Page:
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:: Friday, NOV. 11 - Thursday, NOV. 17 ::

CRUCIAL VIEWING

Michelangelo Antonioni's RED DESERT (Italian Revival) 
Gene Siskel Film Center — Check Venue website for showtimes 
Antonioni's first film in color (and how!) begins deliberately out-of-focus; it seems as though the theater projectionist has erred until the credits appear fully legible. There are plenty of similar tricks throughout RED DESERT, which befits the theme of humanity's disorientation from modern life. Various settings—namely the chemical plant owned by the heroine's husband—suggest science-fiction until the film reveals their real, albeit arcane, function; and major sequences begin without explaining how the characters arrived and end without suggesting they're going. For several films, the director had innovated formal strategies to convey the transience and spiritual poverty of industrial society: In L'AVVENTURA (1960), he famously had the main character disappear from the film one-third of the way in, never to return; and the final seven minutes of L'ECLISSE (1963) removed people from its urban setting entirely. But RED DESERT represents the full-on Antonionification of the world, a film in which individuals make little impact on their surroundings, whether they inhabit them or not. (Hence the quiet heartbreak of the film's conclusion, which some viewers misinterpret as anticlimax: the heroine simply realizes there's nowhere for her to escape to.) Monica Vitti's Giuliana has recognized this crisis, and her failure to respond to it has driven her to madness. The film depicts an unspecified period following her release from a sanitarium, a series of abortive attempts at emotional connection. Giuliana stares abjectly at a factory workers' strike, a monumental new device that will allow people, ironically, to "listen to the stars," and an aristocratic party that fails to transform into an orgy. The last of these accounts for one of the great sequences of Antonioni's career, and it alone is worth the price of admission. (Needless to say, this new 35mm print is not to be missed.) It's staged in a shipyard shack where Giuliana and several of her husband's friends—including the introspective engineer (Richard Harris) with whom she's contemplating an affair—have retreated for an extended bacchanal. The two-room structure becomes a microcosm for the already-cloistered world of the shamefully rich; and within Antonioni's masterful frames it becomes as frightfully imposing as any of the giant industrial structures owned by any of the characters. The camera finds numerous snaky passages through the space, time itself seems to have been elongated; these characters, so full of imagination and drive, transform the space into a little paradise. But the air turns chilly the following morning, and the men and women proceed to demolish the wooden walls and furniture to add to the furnace. As Giuliana (and Antonioni himself) knows all too well, the heedless expedition of pleasure gives way to destruction and leaves a gaping absence in its wake. (1964, 118 min, 35mm) BS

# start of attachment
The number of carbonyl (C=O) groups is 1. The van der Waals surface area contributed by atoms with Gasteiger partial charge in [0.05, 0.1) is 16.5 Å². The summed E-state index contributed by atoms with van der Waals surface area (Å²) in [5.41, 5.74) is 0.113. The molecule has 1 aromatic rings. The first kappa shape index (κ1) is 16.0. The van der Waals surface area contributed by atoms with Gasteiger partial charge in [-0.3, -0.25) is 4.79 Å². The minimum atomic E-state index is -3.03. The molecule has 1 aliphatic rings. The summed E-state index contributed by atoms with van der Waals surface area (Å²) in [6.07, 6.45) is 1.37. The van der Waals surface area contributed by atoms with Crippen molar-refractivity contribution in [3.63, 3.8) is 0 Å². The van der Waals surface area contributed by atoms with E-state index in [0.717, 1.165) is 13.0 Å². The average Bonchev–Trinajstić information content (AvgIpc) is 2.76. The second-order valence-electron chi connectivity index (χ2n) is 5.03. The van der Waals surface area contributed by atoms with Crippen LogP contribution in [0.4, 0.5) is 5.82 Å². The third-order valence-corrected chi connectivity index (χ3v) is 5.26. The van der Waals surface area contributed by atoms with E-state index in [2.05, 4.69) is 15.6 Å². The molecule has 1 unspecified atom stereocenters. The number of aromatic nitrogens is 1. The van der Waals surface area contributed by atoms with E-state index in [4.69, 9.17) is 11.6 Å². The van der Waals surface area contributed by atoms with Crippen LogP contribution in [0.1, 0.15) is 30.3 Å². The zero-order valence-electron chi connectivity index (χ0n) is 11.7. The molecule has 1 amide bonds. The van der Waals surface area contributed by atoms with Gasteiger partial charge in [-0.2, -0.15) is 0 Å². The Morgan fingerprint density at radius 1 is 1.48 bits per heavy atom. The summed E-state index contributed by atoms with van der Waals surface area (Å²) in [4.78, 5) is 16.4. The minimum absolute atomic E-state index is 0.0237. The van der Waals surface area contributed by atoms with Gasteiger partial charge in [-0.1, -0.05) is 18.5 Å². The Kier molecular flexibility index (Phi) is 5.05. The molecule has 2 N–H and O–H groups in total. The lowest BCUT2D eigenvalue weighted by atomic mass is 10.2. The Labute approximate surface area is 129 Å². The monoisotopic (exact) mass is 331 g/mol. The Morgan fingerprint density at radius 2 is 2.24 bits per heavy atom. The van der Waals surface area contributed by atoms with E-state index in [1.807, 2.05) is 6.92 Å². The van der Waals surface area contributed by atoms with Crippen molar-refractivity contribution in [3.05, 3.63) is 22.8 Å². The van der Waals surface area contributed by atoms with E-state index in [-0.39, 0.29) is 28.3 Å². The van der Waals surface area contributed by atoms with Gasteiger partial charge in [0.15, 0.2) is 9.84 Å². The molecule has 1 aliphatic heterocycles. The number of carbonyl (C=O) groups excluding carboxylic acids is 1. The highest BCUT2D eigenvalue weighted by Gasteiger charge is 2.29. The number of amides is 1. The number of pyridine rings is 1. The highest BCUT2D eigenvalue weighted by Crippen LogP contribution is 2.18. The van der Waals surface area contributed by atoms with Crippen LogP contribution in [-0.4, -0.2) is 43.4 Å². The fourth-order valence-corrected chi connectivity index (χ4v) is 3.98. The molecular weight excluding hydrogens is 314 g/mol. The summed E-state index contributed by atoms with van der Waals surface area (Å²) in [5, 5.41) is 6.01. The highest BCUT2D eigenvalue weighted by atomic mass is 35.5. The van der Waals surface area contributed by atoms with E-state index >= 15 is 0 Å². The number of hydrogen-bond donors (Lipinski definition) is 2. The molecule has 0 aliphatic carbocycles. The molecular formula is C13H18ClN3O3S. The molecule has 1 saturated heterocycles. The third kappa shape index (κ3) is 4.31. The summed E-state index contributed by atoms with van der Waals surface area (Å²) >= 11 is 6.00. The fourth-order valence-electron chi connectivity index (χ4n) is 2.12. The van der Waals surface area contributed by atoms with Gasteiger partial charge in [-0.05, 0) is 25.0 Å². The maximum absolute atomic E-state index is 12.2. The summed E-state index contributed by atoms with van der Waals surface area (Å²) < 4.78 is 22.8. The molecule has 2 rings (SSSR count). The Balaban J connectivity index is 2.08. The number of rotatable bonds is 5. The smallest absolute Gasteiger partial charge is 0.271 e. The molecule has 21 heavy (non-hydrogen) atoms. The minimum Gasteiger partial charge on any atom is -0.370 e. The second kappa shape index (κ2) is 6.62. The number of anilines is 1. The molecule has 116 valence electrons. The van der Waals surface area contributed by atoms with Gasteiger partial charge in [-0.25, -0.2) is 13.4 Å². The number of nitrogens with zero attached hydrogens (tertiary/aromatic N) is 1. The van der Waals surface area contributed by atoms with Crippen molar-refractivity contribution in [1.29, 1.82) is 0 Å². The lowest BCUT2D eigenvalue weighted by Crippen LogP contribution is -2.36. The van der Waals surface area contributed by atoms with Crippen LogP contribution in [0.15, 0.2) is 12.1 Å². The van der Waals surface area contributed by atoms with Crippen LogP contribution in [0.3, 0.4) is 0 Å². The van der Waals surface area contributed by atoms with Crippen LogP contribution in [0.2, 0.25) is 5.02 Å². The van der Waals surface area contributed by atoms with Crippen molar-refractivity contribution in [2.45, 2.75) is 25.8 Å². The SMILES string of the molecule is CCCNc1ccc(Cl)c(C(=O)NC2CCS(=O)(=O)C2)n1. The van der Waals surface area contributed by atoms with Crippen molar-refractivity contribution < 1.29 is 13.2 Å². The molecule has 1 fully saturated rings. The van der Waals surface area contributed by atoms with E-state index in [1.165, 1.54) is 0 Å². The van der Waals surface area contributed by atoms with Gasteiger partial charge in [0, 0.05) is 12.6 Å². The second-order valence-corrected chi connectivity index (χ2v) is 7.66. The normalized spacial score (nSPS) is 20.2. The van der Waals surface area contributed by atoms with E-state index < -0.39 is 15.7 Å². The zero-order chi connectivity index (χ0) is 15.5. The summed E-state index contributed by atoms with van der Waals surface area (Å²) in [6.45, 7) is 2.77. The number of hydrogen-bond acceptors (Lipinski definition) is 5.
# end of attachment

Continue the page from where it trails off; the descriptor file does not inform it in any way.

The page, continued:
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More info at www.siskelfilmcenter.org.


Gordon Quinn and Gerald Temaner's HOME FOR LIFE (Documentary Revival) 
Doc Films (University of Chicago) — Sunday, 7pm 
If movies about old people can disturb us, then documentaries about old people can terrify us. HOME FOR LIFE is a case in point. Profiling two elderly individuals entering an assisted care facility after they're no longer able to care for themselves, the film was hailed by members of the medical profession as an ideal training tool for new staff, and an important depiction of cutting-edge methods for preserving the dignity of the elderly. Yet those outside the profession have often found it depressing if not downright shocking. Why? Because when we see old people onscreen, we see inevitably ourselves—the loss of independence, the frailty, and the helplessness that we fear awaits us. The grim certainty that, as one of the documentary's subjects put it, "My future is behind me." But if HOME FOR LIFE, filmed in the "Jean Rouch" direct cinema style with only minimal narration, shows us some hard truths, it does so with great respect. Studs Terkel put it best: "It is, in a sense, a hymn to life; yet, it presents a challenge to us to face up to one of the most pressing problems of our day—our attitude towards the aged. In its own way, it is a work of art rather than an artful work." (1966, 80 min, 35mm) RC